Can someone explain to me why it is ok to be against riding on local trails if it's too muddy, but it is ok to have muddy profile pictures riding on local trails?

Why does SORBA advise against riding on trails if it's too wet or muddy only to see riders in the community seemingly 

 

SORBA Chattanooga would never willingly advise anyone to ride on a trial that has been offically closed, no more than a city government would encourage the running of stop signs. Will people do it, of course. It's SORBA Chattanooga's role to provide adequate education during closures to maximize the education which will hopefully minimize a user's frustration.

Why does Enterprise South tend to face closures more than other trail systems?

ESNP is SORBA Chattanooga's busiest trail system in that there is more use per mile than any of the others systems in the area.  For example, where generally a single lap at Raccoon is a fairly standard ride, a similar ride might require three laps at ESNP.  So immediately we're up to triple the use from a single rider. Combine that with the the system's ability to accommodate all skill levels and you have a system that will require a a great deal of work to continue being accommodating to all riders. With that, SORBA Chattanooga has decided to take steps to limit the use of the trails when conditions are poor in order to proactively preserve the resource, rather than wait until it's 

Now, when you compound this issue with the reality that ESNP also serves as the de facto beginner trail, a new concern is introduced. Do you rely on uneducated trail users to determine when conditions are appropriate for use, or do you take steps to limit all use when conditions are poor to preserve the resource? Well, I think the answer is clear. 

It is imperative that we, as a user community, do everything we can to meet the expectations of our land managers. Simply put, if they're not happy we don't have trails to ride. Thus keeping trail conditions at or above these levels requires a great deal of work, work that currently falls on far too few shoulders. This exaggerated work load leads to less preventative maintenance which in turn results in more significant and prolonged problems.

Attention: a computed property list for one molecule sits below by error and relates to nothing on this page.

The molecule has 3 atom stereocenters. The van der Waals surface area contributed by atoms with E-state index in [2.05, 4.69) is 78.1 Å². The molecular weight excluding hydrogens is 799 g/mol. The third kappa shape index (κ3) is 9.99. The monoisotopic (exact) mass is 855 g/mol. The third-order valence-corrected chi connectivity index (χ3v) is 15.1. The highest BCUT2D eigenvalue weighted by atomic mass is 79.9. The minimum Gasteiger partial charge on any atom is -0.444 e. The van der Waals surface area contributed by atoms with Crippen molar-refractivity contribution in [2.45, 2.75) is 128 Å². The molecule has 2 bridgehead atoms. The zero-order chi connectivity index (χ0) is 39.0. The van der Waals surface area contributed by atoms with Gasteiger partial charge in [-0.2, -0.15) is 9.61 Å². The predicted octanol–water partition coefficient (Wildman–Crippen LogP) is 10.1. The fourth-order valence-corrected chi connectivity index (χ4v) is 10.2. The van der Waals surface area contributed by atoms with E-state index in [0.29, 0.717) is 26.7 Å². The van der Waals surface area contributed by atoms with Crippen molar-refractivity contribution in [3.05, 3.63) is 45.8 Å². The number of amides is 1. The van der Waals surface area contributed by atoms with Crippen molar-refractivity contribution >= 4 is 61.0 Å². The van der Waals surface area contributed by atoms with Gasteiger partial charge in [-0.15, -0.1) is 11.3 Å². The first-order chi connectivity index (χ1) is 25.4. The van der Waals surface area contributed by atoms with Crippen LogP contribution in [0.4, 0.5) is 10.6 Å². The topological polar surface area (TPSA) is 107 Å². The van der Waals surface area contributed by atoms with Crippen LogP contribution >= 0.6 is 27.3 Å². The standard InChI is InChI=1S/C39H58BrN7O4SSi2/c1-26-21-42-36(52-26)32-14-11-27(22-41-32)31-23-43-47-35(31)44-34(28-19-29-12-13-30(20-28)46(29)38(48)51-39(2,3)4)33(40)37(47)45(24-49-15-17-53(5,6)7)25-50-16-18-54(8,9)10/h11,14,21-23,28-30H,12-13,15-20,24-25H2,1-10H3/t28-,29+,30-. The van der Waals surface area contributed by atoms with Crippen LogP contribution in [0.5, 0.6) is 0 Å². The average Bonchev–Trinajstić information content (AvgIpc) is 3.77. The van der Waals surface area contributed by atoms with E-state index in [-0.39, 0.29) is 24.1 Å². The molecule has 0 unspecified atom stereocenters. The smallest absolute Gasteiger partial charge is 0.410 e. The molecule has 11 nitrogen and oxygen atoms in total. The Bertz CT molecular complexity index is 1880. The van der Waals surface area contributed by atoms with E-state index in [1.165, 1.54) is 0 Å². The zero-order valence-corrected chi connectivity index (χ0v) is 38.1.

Guess what prolonged issues lead to? Yep, closures. 

So what does all this have to do with mud? Mud is a pretty good indicator of a saturated trail. 

As trails soak up rain they become softer and softer (no crap right?) as less rain can be absorbed beneath the surface or tread of the trail. This saturation typically leads to short term closures and damage in low areas that may hold water, these areas can grow significantly in size during poor weather use. In the summer a trail is typically robust to a good amount of rain and is dry in 6-12 hours. Due to higher water tables and ground saturation this symptom can take 24-72 hours to resolve itself for the same amount of rain in the winter.

Now, that isn't even the biggest concern this time of year, no the biggest concern is Freeze/Thaw. F/T is the boogie man for every trail builder. This phenomena can lead to several miles of trail that are completely saturated, but only on the surface. When trails are used during this time long linear ruts can form that dry and remain in place. Long term these ruts can take years to naturally eliminate themselves, all the while holding water and creating the short term issues mentioned above.

Anyway, with all of this being said, I believe the leadership of SORBA is doing the best job they can. Currently only one area trail is closed, and when it opens it will be buff and new to each of us again. At times others trails will close, but likely only for a day or two at most. 

Unlike ESNP most other trails in our area are frequented by novice or better riders, these riders are often more aware of conditions which results in fewer users when conditions are less than ideal. Combine this with the lower impact per mile and hopefully it makes sense why not all trails are treated equally and why they each face closures at different times based on actual conditions.

So, what can you do to keep trails open more? Easy, just get involved. I've only met awesome people who want to hang with other riders when doing things with SORBA. Please come out to a work day at your area trail and see how fun, and hard, it is to be one of the super rad trail volunteers of the club. Oh, and by the way, you can win some cool swag while you're at it.